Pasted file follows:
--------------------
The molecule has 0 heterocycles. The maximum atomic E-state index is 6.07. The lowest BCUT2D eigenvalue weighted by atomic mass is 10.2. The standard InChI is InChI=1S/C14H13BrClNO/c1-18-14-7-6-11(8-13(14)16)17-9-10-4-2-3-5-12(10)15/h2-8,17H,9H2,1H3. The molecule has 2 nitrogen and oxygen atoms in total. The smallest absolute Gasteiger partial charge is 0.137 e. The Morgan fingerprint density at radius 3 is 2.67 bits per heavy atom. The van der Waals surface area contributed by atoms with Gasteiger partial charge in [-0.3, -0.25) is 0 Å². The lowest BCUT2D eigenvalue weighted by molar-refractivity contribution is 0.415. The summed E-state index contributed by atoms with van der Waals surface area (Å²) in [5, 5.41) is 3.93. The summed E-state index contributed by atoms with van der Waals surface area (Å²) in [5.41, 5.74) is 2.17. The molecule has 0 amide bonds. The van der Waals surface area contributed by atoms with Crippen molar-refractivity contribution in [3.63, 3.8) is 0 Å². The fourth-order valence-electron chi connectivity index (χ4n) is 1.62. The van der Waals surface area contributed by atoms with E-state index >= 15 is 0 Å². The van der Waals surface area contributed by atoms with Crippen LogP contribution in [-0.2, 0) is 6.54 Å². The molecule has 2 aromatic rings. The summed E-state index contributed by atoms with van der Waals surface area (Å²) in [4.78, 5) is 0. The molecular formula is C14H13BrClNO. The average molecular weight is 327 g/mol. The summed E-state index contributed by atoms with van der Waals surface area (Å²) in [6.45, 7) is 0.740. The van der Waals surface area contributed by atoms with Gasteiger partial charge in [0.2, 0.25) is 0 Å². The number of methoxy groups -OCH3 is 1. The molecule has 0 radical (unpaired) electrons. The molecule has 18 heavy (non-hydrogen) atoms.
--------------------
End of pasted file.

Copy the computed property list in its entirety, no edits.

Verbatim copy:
The molecule has 0 heterocycles. The maximum atomic E-state index is 6.07. The lowest BCUT2D eigenvalue weighted by atomic mass is 10.2. The standard InChI is InChI=1S/C14H13BrClNO/c1-18-14-7-6-11(8-13(14)16)17-9-10-4-2-3-5-12(10)15/h2-8,17H,9H2,1H3. The molecule has 2 nitrogen and oxygen atoms in total. The smallest absolute Gasteiger partial charge is 0.137 e. The Morgan fingerprint density at radius 3 is 2.67 bits per heavy atom. The van der Waals surface area contributed by atoms with Gasteiger partial charge in [-0.3, -0.25) is 0 Å². The lowest BCUT2D eigenvalue weighted by molar-refractivity contribution is 0.415. The summed E-state index contributed by atoms with van der Waals surface area (Å²) in [5, 5.41) is 3.93. The summed E-state index contributed by atoms with van der Waals surface area (Å²) in [5.41, 5.74) is 2.17. The molecule has 0 amide bonds. The van der Waals surface area contributed by atoms with Crippen molar-refractivity contribution in [3.63, 3.8) is 0 Å². The fourth-order valence-electron chi connectivity index (χ4n) is 1.62. The van der Waals surface area contributed by atoms with E-state index >= 15 is 0 Å². The van der Waals surface area contributed by atoms with Crippen LogP contribution in [-0.2, 0) is 6.54 Å². The molecule has 2 aromatic rings. The summed E-state index contributed by atoms with van der Waals surface area (Å²) in [4.78, 5) is 0. The molecular formula is C14H13BrClNO. The average molecular weight is 327 g/mol. The summed E-state index contributed by atoms with van der Waals surface area (Å²) in [6.45, 7) is 0.740. The van der Waals surface area contributed by atoms with Gasteiger partial charge in [0.2, 0.25) is 0 Å². The number of methoxy groups -OCH3 is 1. The molecule has 0 radical (unpaired) electrons. The molecule has 18 heavy (non-hydrogen) atoms.